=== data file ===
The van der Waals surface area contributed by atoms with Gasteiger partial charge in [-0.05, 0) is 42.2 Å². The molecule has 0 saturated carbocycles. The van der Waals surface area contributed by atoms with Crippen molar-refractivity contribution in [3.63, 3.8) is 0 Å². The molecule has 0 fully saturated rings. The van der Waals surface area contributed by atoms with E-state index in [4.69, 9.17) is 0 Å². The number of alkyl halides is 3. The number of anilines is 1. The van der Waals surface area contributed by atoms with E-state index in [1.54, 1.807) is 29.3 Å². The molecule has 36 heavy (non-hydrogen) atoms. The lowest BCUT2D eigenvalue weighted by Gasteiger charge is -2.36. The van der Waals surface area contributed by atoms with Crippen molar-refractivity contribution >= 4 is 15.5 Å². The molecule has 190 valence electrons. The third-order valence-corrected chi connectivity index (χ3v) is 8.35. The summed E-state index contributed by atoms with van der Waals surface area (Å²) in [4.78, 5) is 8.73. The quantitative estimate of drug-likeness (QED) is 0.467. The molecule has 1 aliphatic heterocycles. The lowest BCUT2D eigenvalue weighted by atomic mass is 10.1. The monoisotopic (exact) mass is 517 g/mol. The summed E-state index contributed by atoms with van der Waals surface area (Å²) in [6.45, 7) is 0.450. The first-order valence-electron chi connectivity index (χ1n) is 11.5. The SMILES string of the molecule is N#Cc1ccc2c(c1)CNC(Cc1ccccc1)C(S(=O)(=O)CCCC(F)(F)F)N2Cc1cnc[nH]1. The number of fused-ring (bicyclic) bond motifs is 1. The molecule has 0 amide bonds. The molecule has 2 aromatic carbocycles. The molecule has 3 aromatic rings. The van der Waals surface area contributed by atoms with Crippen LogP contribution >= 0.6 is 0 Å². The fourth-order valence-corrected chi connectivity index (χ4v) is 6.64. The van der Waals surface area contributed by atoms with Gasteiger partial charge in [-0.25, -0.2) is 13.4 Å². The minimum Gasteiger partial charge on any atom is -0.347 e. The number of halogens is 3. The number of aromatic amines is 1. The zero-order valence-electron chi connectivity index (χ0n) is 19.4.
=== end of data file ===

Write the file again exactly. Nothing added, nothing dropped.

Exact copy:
The van der Waals surface area contributed by atoms with Gasteiger partial charge in [-0.05, 0) is 42.2 Å². The molecule has 0 saturated carbocycles. The van der Waals surface area contributed by atoms with Crippen molar-refractivity contribution in [3.63, 3.8) is 0 Å². The molecule has 0 fully saturated rings. The van der Waals surface area contributed by atoms with E-state index in [4.69, 9.17) is 0 Å². The number of alkyl halides is 3. The number of anilines is 1. The van der Waals surface area contributed by atoms with E-state index in [1.54, 1.807) is 29.3 Å². The molecule has 36 heavy (non-hydrogen) atoms. The lowest BCUT2D eigenvalue weighted by Gasteiger charge is -2.36. The van der Waals surface area contributed by atoms with Crippen molar-refractivity contribution >= 4 is 15.5 Å². The molecule has 190 valence electrons. The third-order valence-corrected chi connectivity index (χ3v) is 8.35. The summed E-state index contributed by atoms with van der Waals surface area (Å²) in [4.78, 5) is 8.73. The quantitative estimate of drug-likeness (QED) is 0.467. The molecule has 1 aliphatic heterocycles. The lowest BCUT2D eigenvalue weighted by atomic mass is 10.1. The monoisotopic (exact) mass is 517 g/mol. The summed E-state index contributed by atoms with van der Waals surface area (Å²) in [6.45, 7) is 0.450. The first-order valence-electron chi connectivity index (χ1n) is 11.5. The SMILES string of the molecule is N#Cc1ccc2c(c1)CNC(Cc1ccccc1)C(S(=O)(=O)CCCC(F)(F)F)N2Cc1cnc[nH]1. The number of fused-ring (bicyclic) bond motifs is 1. The molecule has 0 amide bonds. The molecule has 2 aromatic carbocycles. The molecule has 3 aromatic rings. The van der Waals surface area contributed by atoms with Crippen LogP contribution >= 0.6 is 0 Å². The fourth-order valence-corrected chi connectivity index (χ4v) is 6.64. The van der Waals surface area contributed by atoms with Gasteiger partial charge in [-0.25, -0.2) is 13.4 Å². The minimum Gasteiger partial charge on any atom is -0.347 e. The number of halogens is 3. The number of aromatic amines is 1. The zero-order valence-electron chi connectivity index (χ0n) is 19.4.